Portola Valley, CaliforniaI first encountered clay at age 6, sculpting animals in the basement of a hobbyist / ceramics teacher in Queens, New York. I intermittently continued building with clay throughout grade school. In high school an art teacher demonstrated throwing on the wheel and encouraged my interest in ceramics. In 1964, while employed as a research microbiologist in New York City, I began attending evening classes at Greenwich House Pottery.
After marrying in 1965 and while raising two children, I continued working part-time with clay for the next 14 years. I worked as a volunteer in numerous community programs and helped establish a potter's support group - the Hudson River Potters. In addition to creating my own work, I attended many ceramic classes and workshops, and studied weaving and basketry as well. I also became the founding director of a non-profit municipal gallery, The Gallery at Hastings on Hudson.
In 1978 my husband and I decided to take advantage of an opportunity to relocate to the San Francisco Bay Area. I realized this was my opportunity to focus on clay full time, something I had long wanted to do. After settling with my family in Palo Alto, I established a studio in Mountain View, "Plum Tree Pottery". Working in the shade of a yellow plum tree, I concentrated on developing distinct forms and glazes.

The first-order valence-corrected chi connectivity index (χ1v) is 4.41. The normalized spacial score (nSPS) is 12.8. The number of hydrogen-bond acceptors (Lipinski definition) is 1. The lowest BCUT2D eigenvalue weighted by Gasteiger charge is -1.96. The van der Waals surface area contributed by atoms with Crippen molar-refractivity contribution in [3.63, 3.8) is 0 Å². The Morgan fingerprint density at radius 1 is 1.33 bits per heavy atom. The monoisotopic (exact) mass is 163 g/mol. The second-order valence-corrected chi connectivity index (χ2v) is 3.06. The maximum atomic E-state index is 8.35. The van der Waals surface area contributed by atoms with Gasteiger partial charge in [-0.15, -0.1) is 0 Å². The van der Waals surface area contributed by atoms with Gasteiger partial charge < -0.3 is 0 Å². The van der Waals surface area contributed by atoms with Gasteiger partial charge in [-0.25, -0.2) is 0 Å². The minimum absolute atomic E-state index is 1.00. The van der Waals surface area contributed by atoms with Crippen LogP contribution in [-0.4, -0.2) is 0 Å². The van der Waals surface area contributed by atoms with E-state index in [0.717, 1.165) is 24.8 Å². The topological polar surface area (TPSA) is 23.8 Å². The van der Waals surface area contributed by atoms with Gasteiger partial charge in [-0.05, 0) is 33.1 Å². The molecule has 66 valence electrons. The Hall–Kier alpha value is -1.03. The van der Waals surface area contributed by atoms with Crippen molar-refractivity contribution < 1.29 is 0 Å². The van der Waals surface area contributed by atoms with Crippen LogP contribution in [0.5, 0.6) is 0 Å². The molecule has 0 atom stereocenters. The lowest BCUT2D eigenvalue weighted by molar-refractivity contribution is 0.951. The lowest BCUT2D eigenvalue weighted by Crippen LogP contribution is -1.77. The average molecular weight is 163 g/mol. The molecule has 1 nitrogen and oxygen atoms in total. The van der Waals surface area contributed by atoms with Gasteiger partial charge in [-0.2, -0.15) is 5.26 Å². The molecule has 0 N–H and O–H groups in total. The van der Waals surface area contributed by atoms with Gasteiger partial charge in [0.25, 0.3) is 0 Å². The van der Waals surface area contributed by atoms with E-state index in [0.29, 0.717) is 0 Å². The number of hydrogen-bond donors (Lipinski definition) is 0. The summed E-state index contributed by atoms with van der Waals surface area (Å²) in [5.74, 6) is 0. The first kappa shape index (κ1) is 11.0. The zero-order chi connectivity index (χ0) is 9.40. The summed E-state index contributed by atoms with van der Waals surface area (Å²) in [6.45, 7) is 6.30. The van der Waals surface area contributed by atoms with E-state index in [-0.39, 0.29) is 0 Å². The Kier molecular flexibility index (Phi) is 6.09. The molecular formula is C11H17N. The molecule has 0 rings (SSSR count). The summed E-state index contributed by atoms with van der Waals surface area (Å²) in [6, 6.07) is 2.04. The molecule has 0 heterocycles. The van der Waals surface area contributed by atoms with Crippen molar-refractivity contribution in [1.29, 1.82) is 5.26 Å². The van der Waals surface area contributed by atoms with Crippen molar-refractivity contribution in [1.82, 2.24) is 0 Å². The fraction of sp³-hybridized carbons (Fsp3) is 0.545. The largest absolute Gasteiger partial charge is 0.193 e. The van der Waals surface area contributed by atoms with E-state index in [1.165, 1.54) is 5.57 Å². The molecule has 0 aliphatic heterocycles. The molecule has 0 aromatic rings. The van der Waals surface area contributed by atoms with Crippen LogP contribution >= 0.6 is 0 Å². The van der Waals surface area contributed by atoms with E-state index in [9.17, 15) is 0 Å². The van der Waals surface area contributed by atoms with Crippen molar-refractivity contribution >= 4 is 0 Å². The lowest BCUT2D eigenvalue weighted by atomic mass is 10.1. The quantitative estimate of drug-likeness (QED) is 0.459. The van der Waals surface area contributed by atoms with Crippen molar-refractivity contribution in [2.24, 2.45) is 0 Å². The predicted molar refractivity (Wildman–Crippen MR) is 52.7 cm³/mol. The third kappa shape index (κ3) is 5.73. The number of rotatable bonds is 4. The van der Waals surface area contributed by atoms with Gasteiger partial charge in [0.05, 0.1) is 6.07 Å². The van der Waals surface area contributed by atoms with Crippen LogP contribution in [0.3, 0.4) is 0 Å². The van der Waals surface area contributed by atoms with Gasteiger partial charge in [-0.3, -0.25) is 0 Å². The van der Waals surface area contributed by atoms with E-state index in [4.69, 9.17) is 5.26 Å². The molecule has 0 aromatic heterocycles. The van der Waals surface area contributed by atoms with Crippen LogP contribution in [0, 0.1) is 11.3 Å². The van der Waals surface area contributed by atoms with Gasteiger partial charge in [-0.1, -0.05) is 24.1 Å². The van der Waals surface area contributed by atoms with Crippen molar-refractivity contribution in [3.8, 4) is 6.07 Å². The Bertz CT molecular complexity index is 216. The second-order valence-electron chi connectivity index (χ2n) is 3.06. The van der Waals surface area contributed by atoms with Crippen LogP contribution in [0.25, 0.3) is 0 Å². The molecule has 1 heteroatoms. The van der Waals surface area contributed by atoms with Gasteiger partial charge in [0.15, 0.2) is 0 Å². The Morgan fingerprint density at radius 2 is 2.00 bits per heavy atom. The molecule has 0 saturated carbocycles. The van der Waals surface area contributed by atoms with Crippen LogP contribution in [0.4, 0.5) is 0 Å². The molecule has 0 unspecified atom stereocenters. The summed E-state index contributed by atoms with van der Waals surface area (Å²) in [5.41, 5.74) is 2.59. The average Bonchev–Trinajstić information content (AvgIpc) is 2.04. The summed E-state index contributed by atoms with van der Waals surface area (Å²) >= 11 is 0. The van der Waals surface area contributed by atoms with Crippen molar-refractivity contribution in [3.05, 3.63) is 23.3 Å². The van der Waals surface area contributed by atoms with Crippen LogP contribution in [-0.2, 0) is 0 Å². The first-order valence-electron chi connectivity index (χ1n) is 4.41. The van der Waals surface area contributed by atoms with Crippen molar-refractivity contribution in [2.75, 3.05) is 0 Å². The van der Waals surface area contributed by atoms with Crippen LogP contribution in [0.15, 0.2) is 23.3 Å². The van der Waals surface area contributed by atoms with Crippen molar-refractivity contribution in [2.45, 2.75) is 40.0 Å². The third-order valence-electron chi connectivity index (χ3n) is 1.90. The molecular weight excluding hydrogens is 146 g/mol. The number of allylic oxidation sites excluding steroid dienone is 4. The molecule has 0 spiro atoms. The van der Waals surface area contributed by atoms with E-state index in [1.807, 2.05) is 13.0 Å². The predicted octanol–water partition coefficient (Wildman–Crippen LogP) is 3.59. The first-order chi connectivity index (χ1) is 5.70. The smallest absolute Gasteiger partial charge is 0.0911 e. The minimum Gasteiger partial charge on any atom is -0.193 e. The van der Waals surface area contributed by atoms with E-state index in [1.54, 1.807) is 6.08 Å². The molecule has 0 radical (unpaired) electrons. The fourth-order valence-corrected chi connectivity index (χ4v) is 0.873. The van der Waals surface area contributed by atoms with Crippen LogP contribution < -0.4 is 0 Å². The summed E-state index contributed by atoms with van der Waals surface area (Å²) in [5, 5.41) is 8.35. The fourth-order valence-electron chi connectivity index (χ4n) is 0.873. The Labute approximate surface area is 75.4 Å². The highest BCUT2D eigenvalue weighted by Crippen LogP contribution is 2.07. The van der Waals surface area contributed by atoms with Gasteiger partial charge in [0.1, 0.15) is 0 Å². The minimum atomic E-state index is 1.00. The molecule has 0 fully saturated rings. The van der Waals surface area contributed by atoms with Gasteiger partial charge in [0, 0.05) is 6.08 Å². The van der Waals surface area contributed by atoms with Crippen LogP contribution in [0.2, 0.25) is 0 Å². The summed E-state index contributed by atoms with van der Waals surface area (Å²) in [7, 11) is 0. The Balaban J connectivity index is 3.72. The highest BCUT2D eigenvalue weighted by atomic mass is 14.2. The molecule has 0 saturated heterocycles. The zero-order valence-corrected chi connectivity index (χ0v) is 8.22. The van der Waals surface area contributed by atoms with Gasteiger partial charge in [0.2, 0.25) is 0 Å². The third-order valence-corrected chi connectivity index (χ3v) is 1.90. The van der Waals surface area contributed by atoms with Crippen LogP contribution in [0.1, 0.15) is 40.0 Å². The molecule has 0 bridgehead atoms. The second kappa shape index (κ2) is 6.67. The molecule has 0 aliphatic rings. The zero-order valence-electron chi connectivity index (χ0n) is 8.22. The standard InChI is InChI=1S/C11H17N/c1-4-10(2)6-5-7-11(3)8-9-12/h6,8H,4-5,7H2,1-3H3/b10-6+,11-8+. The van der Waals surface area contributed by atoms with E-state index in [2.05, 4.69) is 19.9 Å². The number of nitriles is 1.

In 1989 I moved my studio to a warehouse in downtown Palo Alto where the evolution of my work continued. Recognizing that my warehouse studio would not be available much longer, my family and I moved 7 miles west to Portola Valley in 1993. We immediately made plans to build a studio at home. I now have the pleasure of making pots in a studio of my own design.
I enjoy making pots for everyday use; each is a subtle variation of a form - usually thrown in a series. I am a perfectionist (as much as the process allows) and am constantly in search of the perfect surface and ideal form while striving to create pots that have life and vitality. I have a casserole included in the permanent collection of the Renwick Gallery, National Museum of American Art, Smithsonian Institution, Washington, DC.